Epicurus died of stone in 270 B.C. He left his property, consisting of the garden (Ki iroc 'E7rLKoupov), a house in Melite (the south-west quarter of Athens), and apparently some funds besides, to two trustees on behalf of his society, and for the special interest of some youthful members.
Epicurus himself had not apparently shared in any large or liberal culture, and his influence was certainly thrown on the side of those who depreciated purely scientific pursuits as onesided and misleading.
But experience had in the time of Epicurus shown the temporary and artificial character of the civic form of social life.
It was necessary, therefore, for Epicurus to go back to nature to find a more enduring and a wider foundation for ethical doctrine, to go back from words to realities, to give up reasonings and get at feelings, to test conceptions and arguments by a final reference to the only touchstone of truth - to sensation.
But in what that vividness (ivap-yaaa) consists is a question which Epicurus does not raise, and which he would no doubt have deemed superfluous quibbling over a matter sufficiently settled by common sense.
The method of Epicurus is the argument of analogy.
This is what Epicurus calls explaining what we do not see by what we do see.
In physics Epicurus founded upon Democritus, and his chief object was to abolish the dualism between mind and matter which is so essential a point in the systems of Plato and Aristotle.
All that exists, says Epicurus, is corporeal (TO irav iaTC v wµa); the intangible is non-existent, or empty space.
Epicurus in this way explains vision by substituting for the apparent action of a body at a distance a direct contact of image and organ.
That there are gods Epicurus never dreams of denying.
To prevent all reference of the more potent phenomena of nature to divine action Epicurus rationalizes the processes of the cosmos.
When two or more modes of accounting for a phenomena are equally admissible as not directly contradicted by known phenomena, it seems to Epicurus almost a return to the old mythological habit of mind when a savant asserts that the real cause is one and only one.
Thus, if Epicurus objects to the doctrine of mythology, he objects no less to the doctrine of an inevitable fate, a necessary order of things unchangeable and supreme over the human will.
The Stoic doctrine of Fatalism seemed to Epicurus no less deadly a foe of man's true welfare than popular superstition.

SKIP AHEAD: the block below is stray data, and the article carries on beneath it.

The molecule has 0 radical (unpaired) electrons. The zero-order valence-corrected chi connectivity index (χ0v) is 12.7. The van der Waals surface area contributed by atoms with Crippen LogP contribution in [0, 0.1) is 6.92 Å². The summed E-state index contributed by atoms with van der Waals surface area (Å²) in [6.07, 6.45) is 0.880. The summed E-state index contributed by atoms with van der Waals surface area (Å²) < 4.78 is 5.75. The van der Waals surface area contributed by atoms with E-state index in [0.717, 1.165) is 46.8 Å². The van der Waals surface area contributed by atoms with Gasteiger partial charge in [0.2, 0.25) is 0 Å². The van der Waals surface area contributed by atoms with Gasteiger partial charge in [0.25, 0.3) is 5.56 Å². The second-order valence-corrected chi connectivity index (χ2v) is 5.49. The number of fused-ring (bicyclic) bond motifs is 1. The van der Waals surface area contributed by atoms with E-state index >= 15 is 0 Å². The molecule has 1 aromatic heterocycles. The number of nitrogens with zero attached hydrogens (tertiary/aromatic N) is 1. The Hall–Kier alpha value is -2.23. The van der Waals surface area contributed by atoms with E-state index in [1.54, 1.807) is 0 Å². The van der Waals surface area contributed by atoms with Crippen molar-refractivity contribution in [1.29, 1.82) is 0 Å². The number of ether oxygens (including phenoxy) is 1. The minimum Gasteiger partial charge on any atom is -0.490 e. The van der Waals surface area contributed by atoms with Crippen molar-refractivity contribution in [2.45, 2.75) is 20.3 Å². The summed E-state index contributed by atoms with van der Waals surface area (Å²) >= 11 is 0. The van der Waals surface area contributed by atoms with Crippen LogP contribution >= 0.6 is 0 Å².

So, in the sphere of human action, Epicurus would allow of no absolutely controlling necessity.
The attitude of Epicurus in this whole matter is antagonistic to science.
So little was the scientific conception of the solar system familiar to Epicurus that he could reproach the astronomers, because their account of an eclipse represented things otherwise than as they appear to the senses, and could declare that the sun and stars were just as large as they seemed to us.
The moral philosophy of Epicurus is a qualified hedonism, the heir of the Cyrenaic doctrine that pleasure is the good thing in life.
By pleasure Epicurus meant both more and less than the Cyrenaics.
To the Cyrenaics pleasure was of moments; to Epicurus it extended as a habit of mind through life.
To the Cyrenaics pleasure was something active and positive; to Epicurus it was rather negative - tranquillity more than vigorous enjoyment.
The test of true pleasure, according to Epicurus, is the removal and absorption of all that gives pain; it implies freedom from pain of body and from trouble of mind.
It is, in fact, says Epicurus - in language which contrasts strongly with that of Aristotle on the same topic - " a more precious power than philosophy."
Feeling, which Epicurus declared to be the means of determining what is good, is subordinated to a reason which adjudicates between competing pleasures with the view of securing tranquillity of mind and body.
- Even in the lifetime of Epicurus we hear of the vast numbers of his friends, not merely in Greece, but in Asia and Egypt.
The dogmas of Epicurus became to his followers a creed embodying the truths on which salvation depended; and they passed on from one generation to another with scarcely a change or addition.
The immediate disciples of Epicurus have been already mentioned, with the exception of Colotes of Lampsacus, a great favourite of Epicurus, who wrote a work arguing " that it was impossible even to live according to the doctrines of the other philosophers."
But the greatest of its Roman names was Lucretius, whose De rerum natura embodies the main teaching of Epicurus with great exactness, and with a beauty which the subject seemed scarcely to allow.
All those whose ethical theory is in any degree hedonistic are to some extent the intellectual descendants of Epicurus (see Hedonism).